This question cannot be answered sufficiently without certain framing. It depends on geography, legal framework, technical fundamentals as well as of course and most importantly: the human factor. Digital Health Literacy is one of the key factors to allow for rapid implementation and thus adaption of digital means and methods. In addition as always, the cost factor as well as a reimbursement framework guide the current challenges and decide on the speed of innovation.

Willingness and readiness to change often times pose an obstacle to innovation. In the old days, an engineer was asked by what time the steam engine will have fully replaced the horse. His answer was rather simple: by the time the last management board member who group up with only the horse will have disappeared. Progress in medicine seems to follow the same pace.

5. What health problems can be solved through technology?

Basically, everything that does not need a physical interference, so everything, that is right now performed in a conversation rather than an intervention can in parts be addressed via technological means e.g. video consultation. Note: in parts! I can possibly diagnose an orthopedic disease, however usually a physical examination is necessary to comprehense the entire picture.

That does not necessarily involve the internet or a technical device, beyond a regular phone. In that sense, telemedicine is not entirely new but physicians as well as patients have for many decades successfully gathered lots of experience in it. How supply and demand can be better matched through technological means remains to be seen on the long run. Secure and rapid transfer of data, omnipresence of connectivity will be one of the key factors in the advancement of digital health.

In addition it is our task to ensure training, teaching and coaching to allow for sufficient digital health literacy for future generations.

6. So in your opinion what is digital health going to look like in 5 years?

Well, the next 5 year time frame is going to positively surprise us by an addition several technical means supporting every day life of patients as well as medical professionals. These are in fact best described by the following examples.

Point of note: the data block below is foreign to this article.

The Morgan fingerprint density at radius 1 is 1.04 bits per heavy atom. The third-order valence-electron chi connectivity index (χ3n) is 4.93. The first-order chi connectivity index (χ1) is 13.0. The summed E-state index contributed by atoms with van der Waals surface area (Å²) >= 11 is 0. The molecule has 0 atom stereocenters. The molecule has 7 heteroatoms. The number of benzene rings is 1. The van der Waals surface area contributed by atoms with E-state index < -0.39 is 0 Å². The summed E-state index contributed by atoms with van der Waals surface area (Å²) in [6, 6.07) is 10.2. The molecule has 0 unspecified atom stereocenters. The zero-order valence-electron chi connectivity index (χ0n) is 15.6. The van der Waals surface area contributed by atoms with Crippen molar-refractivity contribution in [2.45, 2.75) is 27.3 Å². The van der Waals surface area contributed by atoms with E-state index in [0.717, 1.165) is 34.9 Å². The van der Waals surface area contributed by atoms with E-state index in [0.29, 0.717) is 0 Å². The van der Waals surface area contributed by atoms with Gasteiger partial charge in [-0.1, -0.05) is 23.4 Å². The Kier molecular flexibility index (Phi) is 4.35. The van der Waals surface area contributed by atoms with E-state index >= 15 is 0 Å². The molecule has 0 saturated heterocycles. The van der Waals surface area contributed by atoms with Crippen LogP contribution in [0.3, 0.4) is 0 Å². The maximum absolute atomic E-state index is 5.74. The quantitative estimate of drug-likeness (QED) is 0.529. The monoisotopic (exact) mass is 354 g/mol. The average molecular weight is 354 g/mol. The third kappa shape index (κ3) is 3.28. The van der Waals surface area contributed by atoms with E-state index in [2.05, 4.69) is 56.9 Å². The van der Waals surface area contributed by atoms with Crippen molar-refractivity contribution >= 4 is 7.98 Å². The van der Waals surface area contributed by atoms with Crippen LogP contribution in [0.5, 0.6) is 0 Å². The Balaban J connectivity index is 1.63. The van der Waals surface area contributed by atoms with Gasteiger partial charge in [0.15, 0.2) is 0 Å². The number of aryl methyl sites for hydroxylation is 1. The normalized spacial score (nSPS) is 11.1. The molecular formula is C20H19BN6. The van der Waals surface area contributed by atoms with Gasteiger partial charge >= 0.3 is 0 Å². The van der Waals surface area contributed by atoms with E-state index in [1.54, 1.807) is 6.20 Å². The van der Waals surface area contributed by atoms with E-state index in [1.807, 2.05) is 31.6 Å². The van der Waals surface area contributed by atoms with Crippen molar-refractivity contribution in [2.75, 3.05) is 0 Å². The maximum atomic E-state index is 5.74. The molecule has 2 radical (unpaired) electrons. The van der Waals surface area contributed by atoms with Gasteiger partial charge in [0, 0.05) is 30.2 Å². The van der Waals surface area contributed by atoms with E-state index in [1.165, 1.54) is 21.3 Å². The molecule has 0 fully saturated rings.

1. Rehabilitation and physiotherapy will mostly happen online
  2. Appointment scheduling and coordination will happen online
  3. Data can and will be shared through secure measures such as a distributed ledger technology (blockchain etc.)

7. What is the most interesting thing you have discovered working in the digital health space?

The most fascinating thing is often seen in other sectors as well:

There is no try, there is just a do.

He who dares to start action, to start inventing, to start developing is going to succeed. In other words, if you do, you have a chance, if you do not, you have already lost and given up.

Especially older physicians are much more open for innovation than we would think, especially for technological innovation. I see several patients about the age of 75 with a digitally registered appointment in my office. I see the so called “Silver Surfers” as the most technologically open subgroup as well as the younger generation, which grew up using the internet as well as technical devices on an every day basis.

Now it is the middle part in the bell curve which needs to be convinced. Convincing is the easiest achieved by offering technological solutions which work every day, render every task more simple and enjoyable and thus make everyday life easier.

I look forward to a digitally enhanced health care system in the near future. That is what my effort, my conferences and my network stand and work for.

Show More

Jully A.

My passions are travelling the world , reading interesting books and learning new technology things.
Back to top button